On Tuesday morning, workers at the Hanford Site, a Cold War-era plutonium-production facility turned nuclear-waste cleanup project in Washington, discovered a giant hole in the ground. A tunnel had collapsed.
Because “tunnel collapse” and “nuclear waste” are two phrases you don’t want to see in the same sentence, the news quickly ricocheted around the national media. It’s too early to give a full account of how bad this is. (As of this writing, the Department of Energy says it has detected no radiation release.) But the tunnel, which houses an old railway used to transport irradiated fuel rods to a uranium extraction facility, is hardly the most dangerous place at Hanford.
The most dangerous places are its giant underground tanks, filled with 53 million gallons of radioactive sludge. Over the years, 67 of the 177 tanks have collectively leaked a million gallons—a slow-motion infrastructure collapse that doesn’t lend itself to dramatic photos or headlines. These and are other spills have resulted in 61 square miles of contaminated groundwater at the site.
This has long been the problem with the troubled and oft-delayed cleanup efforts at Hanford. The possibility of true crisis lurks in the background, but not urgently enough to speed things up. A single-shell tank of waste, for example, began leaking in 2013. The Department of Energy has since evaporated liquid from that tank, but has that stopped the leaking permanently? “It’s not clear,” says Randy Bradbury, communication manager at the Washington State Department of Ecology. And in 2012, the inside shell of a double-shell tank—the type that contains the most dangerous high-level radioactive waste—was discovered leaking and not emptied until 2016. As the tanks keep springing leaks, the DOE is left shuffling waste from tank to aging tank.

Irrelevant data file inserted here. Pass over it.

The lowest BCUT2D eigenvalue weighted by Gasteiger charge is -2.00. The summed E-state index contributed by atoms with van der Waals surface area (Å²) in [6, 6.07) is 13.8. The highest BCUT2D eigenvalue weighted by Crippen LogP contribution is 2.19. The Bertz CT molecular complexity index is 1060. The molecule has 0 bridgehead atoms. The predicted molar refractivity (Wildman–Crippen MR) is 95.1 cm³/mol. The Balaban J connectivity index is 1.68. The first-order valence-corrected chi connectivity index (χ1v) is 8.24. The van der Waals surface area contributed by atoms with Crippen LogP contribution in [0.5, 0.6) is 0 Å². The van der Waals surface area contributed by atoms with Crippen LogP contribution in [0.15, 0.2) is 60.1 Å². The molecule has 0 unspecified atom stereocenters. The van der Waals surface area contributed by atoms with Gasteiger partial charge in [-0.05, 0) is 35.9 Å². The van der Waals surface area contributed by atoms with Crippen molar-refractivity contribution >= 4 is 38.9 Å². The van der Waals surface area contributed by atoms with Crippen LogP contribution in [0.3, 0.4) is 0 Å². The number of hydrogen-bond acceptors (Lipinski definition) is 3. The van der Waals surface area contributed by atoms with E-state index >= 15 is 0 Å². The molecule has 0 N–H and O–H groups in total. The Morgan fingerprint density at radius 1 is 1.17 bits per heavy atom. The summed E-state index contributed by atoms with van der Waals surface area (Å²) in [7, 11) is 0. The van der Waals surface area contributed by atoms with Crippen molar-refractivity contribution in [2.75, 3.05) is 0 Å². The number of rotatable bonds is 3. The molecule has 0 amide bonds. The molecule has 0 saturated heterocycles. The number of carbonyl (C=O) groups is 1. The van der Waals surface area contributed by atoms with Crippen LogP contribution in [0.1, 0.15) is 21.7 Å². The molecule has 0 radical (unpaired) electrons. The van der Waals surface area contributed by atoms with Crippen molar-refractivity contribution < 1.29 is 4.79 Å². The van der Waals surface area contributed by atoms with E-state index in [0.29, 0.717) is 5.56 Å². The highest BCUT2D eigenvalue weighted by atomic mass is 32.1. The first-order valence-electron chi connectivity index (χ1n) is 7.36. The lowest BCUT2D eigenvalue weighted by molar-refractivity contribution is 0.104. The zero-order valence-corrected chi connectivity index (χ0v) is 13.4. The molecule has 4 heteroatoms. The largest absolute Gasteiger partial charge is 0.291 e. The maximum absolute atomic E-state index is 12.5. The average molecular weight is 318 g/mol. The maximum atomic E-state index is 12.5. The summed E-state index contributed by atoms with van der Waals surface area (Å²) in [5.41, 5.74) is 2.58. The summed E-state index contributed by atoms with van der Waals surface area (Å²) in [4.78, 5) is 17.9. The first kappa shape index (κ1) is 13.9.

These long-term tank problems don’t quite have the dramatic value of “tunnel collapse.” The incident this week may end up releasing radiation or it may not—either way, it’s another symptom of the aging and decrepit infrastructure at Hanford. And perhaps it’ll bring some attention to the site’s deeper problems.
The plan to move this high-level radioactive waste out of the tanks has been agonizingly slow. DOE was supposed to “vitrify” the high-level radioactive waste into glass logs and put it in a permanent storage site in Nevada—originally by 1998. That vitrification plant is still under construction. (The Nevada storage site is not even under construction yet, but that’s another story.) Cheryl Whalen, cleanup section manager at the Washington State Department of Ecology, once likened the cleanup efforts to “watching glaciers move.”
The scientists and engineers who built Hanford during the Manhattan Project probably did not give much thought to what would happen to the contaminated site in the future. They had a war to win. Hanford produced the plutonium for the bomb dropped on Nagasaki. And during the Cold War, the site ramped up production to supply the country’s growing nuclear arsenal.
A site once emblematic of U.S. scientific and military might is now a sprawling complex of decaying infrastructure, dotted with nuclear waste. And it’s largely forgotten except by the people who live near it and thus bear the brunt of its potential disasters.
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